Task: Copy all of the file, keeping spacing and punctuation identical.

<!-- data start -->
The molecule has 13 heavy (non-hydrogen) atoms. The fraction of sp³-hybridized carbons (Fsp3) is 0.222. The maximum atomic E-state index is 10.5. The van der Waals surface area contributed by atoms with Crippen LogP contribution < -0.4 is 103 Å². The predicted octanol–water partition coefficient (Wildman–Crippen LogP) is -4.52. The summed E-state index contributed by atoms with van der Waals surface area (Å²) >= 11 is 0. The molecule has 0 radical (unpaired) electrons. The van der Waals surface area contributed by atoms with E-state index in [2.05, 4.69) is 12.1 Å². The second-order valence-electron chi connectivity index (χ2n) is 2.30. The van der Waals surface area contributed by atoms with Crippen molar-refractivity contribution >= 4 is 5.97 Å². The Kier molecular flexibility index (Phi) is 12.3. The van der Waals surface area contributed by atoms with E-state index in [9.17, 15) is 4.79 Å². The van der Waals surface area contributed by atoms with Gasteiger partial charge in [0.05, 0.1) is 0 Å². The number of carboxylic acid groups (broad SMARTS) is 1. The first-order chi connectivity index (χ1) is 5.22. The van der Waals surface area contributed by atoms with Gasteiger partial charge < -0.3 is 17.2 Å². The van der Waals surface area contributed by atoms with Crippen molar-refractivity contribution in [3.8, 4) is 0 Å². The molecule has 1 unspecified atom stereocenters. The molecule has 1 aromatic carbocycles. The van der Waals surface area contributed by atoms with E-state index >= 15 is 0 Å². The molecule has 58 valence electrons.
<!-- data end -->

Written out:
The molecule has 13 heavy (non-hydrogen) atoms. The fraction of sp³-hybridized carbons (Fsp3) is 0.222. The maximum atomic E-state index is 10.5. The van der Waals surface area contributed by atoms with Crippen LogP contribution < -0.4 is 103 Å². The predicted octanol–water partition coefficient (Wildman–Crippen LogP) is -4.52. The summed E-state index contributed by atoms with van der Waals surface area (Å²) >= 11 is 0. The molecule has 0 radical (unpaired) electrons. The van der Waals surface area contributed by atoms with E-state index in [2.05, 4.69) is 12.1 Å². The second-order valence-electron chi connectivity index (χ2n) is 2.30. The van der Waals surface area contributed by atoms with Crippen molar-refractivity contribution >= 4 is 5.97 Å². The Kier molecular flexibility index (Phi) is 12.3. The van der Waals surface area contributed by atoms with E-state index in [9.17, 15) is 4.79 Å². The van der Waals surface area contributed by atoms with Gasteiger partial charge in [0.05, 0.1) is 0 Å². The number of carboxylic acid groups (broad SMARTS) is 1. The first-order chi connectivity index (χ1) is 5.22. The van der Waals surface area contributed by atoms with Gasteiger partial charge < -0.3 is 17.2 Å². The van der Waals surface area contributed by atoms with Crippen molar-refractivity contribution in [3.8, 4) is 0 Å². The molecule has 1 unspecified atom stereocenters. The molecule has 1 aromatic carbocycles. The van der Waals surface area contributed by atoms with E-state index >= 15 is 0 Å². The molecule has 58 valence electrons.